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Sierra Leone’s Refugee All Stars at The Cedar

23 Sep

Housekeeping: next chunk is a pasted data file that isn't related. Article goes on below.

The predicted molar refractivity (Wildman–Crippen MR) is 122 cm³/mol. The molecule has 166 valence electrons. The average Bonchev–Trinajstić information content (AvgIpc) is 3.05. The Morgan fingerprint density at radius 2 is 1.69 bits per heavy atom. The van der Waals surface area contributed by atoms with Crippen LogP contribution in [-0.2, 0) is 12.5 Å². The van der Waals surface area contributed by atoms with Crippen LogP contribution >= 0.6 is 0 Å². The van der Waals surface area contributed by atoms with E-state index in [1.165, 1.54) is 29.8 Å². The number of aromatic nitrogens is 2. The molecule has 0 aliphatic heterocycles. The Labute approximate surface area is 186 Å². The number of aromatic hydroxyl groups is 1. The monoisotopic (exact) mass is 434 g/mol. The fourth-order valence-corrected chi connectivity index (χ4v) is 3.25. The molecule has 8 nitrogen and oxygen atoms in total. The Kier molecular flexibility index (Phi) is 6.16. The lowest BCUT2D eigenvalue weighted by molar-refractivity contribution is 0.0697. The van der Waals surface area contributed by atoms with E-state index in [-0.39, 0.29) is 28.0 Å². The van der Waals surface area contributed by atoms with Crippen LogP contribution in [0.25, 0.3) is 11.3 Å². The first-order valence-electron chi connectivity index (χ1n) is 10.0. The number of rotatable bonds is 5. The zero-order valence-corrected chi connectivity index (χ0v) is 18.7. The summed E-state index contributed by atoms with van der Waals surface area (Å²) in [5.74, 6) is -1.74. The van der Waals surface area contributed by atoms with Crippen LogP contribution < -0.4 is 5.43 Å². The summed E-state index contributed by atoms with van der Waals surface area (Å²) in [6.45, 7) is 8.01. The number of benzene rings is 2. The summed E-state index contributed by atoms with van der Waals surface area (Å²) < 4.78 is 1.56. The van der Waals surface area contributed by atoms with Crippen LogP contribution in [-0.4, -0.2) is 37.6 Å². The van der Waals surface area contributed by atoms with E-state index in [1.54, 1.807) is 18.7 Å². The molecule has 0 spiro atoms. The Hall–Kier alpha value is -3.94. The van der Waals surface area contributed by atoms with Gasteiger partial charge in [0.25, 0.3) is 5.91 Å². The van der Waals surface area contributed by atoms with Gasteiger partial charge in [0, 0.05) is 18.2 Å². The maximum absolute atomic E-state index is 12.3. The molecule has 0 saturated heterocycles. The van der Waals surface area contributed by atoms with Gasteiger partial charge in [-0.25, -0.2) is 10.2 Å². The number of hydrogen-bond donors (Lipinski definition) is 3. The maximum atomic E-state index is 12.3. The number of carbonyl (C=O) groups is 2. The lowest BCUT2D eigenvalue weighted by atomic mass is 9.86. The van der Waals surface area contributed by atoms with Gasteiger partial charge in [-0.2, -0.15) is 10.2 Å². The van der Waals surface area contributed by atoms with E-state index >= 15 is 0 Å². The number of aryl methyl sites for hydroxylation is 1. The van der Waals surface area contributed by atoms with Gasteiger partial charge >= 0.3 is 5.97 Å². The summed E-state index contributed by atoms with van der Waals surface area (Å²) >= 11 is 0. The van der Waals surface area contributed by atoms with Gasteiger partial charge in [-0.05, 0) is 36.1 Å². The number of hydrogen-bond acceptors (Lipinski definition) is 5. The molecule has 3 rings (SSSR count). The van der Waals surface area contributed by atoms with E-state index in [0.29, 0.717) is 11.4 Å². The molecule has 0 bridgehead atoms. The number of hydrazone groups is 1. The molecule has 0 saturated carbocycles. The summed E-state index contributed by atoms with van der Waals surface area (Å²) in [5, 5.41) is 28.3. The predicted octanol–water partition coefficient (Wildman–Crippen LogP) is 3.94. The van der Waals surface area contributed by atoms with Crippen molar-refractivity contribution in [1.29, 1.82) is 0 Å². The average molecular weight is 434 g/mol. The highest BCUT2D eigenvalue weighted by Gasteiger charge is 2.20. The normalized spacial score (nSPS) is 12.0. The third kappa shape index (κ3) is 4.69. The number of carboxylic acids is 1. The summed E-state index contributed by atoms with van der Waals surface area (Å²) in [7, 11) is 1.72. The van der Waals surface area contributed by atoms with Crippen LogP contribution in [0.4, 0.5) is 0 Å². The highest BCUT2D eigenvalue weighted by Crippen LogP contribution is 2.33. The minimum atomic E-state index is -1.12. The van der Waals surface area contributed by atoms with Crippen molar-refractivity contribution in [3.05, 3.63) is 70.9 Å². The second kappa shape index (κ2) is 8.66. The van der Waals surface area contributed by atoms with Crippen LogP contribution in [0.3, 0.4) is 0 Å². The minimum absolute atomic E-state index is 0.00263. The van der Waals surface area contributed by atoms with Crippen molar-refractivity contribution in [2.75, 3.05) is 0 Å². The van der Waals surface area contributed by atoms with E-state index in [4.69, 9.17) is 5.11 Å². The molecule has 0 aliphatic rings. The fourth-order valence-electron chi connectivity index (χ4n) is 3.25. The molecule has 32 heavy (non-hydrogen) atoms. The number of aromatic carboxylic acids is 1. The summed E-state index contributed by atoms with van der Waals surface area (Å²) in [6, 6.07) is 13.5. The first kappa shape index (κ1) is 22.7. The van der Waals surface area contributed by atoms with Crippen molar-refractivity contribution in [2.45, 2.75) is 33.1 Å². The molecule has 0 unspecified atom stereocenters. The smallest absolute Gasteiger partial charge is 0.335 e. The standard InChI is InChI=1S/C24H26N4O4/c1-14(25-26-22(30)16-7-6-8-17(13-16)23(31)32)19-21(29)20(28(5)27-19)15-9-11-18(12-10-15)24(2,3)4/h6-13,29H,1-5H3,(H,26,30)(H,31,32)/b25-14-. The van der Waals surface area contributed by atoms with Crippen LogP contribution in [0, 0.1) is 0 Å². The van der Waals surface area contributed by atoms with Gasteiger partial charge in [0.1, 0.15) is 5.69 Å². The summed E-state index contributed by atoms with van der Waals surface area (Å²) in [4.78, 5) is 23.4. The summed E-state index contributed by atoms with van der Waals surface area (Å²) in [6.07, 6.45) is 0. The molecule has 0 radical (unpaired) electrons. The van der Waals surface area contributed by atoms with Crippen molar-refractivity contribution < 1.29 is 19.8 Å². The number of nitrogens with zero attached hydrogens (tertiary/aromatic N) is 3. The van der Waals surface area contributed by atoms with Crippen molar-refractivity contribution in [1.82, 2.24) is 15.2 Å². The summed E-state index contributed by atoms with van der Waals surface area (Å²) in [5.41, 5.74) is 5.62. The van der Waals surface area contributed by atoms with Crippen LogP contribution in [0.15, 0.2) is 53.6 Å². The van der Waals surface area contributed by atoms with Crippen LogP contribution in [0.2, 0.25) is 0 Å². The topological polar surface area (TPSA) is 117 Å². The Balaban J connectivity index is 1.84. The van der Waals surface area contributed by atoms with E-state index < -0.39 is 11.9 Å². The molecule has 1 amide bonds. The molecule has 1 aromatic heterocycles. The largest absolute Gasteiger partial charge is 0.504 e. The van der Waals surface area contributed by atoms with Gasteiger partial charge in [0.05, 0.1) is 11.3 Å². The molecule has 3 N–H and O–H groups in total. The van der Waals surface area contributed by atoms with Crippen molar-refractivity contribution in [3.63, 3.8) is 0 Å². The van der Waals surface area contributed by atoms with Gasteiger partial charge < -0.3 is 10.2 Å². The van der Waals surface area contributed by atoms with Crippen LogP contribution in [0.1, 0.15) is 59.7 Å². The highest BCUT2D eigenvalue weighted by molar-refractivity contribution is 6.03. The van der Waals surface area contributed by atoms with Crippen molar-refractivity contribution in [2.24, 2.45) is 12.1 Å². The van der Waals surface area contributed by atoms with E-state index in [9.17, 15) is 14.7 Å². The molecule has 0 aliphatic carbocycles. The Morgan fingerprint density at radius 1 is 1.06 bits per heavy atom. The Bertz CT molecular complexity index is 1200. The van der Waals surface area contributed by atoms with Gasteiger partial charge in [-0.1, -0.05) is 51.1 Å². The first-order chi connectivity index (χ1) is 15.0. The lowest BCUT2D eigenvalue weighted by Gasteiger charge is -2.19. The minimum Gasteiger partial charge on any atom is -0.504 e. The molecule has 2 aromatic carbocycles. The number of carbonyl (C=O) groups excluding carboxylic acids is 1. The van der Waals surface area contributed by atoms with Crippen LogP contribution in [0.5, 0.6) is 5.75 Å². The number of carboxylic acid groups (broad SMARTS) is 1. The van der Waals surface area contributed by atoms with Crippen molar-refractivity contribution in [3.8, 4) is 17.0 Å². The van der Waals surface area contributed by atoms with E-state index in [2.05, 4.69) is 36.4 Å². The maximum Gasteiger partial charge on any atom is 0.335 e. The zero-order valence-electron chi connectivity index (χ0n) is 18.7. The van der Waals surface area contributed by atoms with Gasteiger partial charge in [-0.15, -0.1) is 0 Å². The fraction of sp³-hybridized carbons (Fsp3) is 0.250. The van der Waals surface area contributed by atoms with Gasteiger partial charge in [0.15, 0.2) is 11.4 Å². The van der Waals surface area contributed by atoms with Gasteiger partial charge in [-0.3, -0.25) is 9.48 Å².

The Cedar Cultural Center is always the place to go if you are looking for the world at your doorstep. They are currently in the middle of their annual Global Roots festival and this Sunday, as part of the West Africa/West Bank series the Cedar hosts Sierra Leone’s Refugee All Stars. The All Stars have one of those unbelievable backstories of music transcending dire human situations. With Sierra Leone in the grips of civil war for most of the 1990s, singer Reuben M. Koroma and his wife Gracefound themselves moving between refugee camps in Guinea when he met up with guitarist Francis John Langba and bassist Idriss Bangura, musicians he had known back home. Deciding that the camps needed entertainment, they settled together at the Sembakounya Refugee Camp, they put out a call for musicians and with a couple guitars and a PA system donated by Canadian relief workers, Sierra Leone’s Refugee All Stars were born. They recorded their first album, Living Like A Refugee, in the shantytowns of Freetown and was released in 2006 on Anti-, along with a documentary, Sierra Leone’s Refugee All Stars. The immediate and uplifting success of those projects lead to touring the world, sharing stages with acts like Aerosmith and Mavis Staples and while on tour in 2009, they laid down their follow-up record, Rise & Shine, with Steve Berlin (member of Los Lobos, producer of Alec Ousworth and others) at Piety Street Studios in New Orleans. Rise & Shine blends traditional African rhythms with reggae, rock and roll and Motown horns and while the single “Living Stone” has been in heavy radio rotation locally, the full and vibrant record and live show promises a whole new and uplifting world experience. CakeIn15 caught up with Koroma to talk about the band, touch on the past, and look to the future.